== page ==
Po­lice Story: Lock­down A po­lice cap­tain sees his daugh­ter for the first time in years tomeet her fi­ance, a club owner who has his own plans for the evening. With Jackie Chan, Jing Tian and Liu Ye. Writ­ten and di­rected by Ding Sheng. In Man­darin with English sub­ti­tles. (1:48) NR.

Poltergeist Di­rected by Gil Ke­nan, this re­make is a dis­con­cert­ingly un­even out­ing, not quite con­nect­ing in the man­ner of the 1982 orig­i­nal while also never stand­ing firmly on its own two feet. The new “Poltergeist” is a pleas­ant enough di­ver­sion, bet­ter as a low-sim­mer sus­pense story than a full-blown ef­fects ex­trav­a­ganza. (M.O., May 23) In 3-D. (1:31) PG-13.

Re­sults A re­cent di­vorcee who is newly rich but ut­terly mis­er­able gets mixed up with a self-styled gym guru and an acer­bic trainer. With Guy Pearce, Co­bie Smul­ders and Kevin Cor­ri­gan. Writ­ten and di­rected by An­drew Bu­jal­ski. (1:45) R.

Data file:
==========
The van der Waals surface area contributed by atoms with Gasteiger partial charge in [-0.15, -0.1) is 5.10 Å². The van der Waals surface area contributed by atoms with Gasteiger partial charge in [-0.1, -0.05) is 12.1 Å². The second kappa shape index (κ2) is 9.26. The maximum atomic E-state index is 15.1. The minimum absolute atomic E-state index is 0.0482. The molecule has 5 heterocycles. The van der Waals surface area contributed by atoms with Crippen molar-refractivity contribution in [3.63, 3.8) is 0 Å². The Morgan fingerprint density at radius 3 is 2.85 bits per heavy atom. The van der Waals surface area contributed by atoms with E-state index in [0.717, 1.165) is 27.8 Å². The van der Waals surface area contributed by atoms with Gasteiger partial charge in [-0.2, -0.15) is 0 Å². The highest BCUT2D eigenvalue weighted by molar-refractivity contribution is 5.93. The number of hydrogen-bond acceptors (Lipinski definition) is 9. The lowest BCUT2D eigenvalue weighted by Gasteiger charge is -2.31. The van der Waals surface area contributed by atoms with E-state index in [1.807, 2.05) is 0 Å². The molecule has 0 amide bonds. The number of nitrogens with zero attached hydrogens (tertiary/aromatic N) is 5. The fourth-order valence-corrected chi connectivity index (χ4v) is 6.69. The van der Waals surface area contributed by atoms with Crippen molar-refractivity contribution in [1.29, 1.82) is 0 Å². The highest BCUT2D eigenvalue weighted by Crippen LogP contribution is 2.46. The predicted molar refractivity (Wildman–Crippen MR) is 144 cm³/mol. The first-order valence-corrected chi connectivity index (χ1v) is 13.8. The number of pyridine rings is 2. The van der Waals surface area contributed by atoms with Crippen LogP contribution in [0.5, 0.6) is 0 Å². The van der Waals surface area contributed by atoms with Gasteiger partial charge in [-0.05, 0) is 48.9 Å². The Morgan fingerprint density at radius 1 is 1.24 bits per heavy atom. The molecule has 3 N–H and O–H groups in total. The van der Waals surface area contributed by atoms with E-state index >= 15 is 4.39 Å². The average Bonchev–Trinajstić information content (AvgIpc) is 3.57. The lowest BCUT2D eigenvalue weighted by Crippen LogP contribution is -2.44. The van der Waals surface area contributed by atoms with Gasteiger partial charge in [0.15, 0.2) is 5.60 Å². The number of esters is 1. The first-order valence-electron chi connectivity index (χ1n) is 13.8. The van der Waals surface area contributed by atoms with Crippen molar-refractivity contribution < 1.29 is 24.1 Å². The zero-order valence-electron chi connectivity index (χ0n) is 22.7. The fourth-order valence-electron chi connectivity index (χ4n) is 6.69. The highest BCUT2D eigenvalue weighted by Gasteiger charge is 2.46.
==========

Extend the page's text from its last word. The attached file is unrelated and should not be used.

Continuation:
San Andreas Woe­fully by-the-num­bers from a dra­matic point of view, this story of a mas­sive quake flat­ten­ing Cal­i­for­nia knows how tomake the most of its 1,300 vis­ual-ef­fects shots. (K.Tu., May 29). In 3-D. (1:54) PG-13.

Some­thing Bet­ter to Come A documentary about an 11-year-old girl grow­ing up on a mas­sive junk­yard out­side Moscow. Di­rected by Hanna Po­lak. In Rus­sian with English sub­ti­tles. (1:44) NR.

Spy When her part­ner falls off the grid and another top agent is com­pro­mised, a deskbound CIA an­a­lyst is sent into the field to in­fil­trate the world of a deadly arms dealer. With Melissa McCarthy, Ja­son Statham and Rose Byrne. Writ­ten and di­rected by Paul Feig. (2 hrs.) R.

Tes­ta­ment of Youth A young English­woman comes of age dur­ing WWI and ex­pe­ri­ences the hor­rors of war first­hand as a mil­i­tary nurse. With Ali­cia Vikan­der, Kit Har­ing­ton and Taron Eger­ton. Writ­ten by Juliette Towhidi. Di­rected by James Kent. (2:09) PG-13.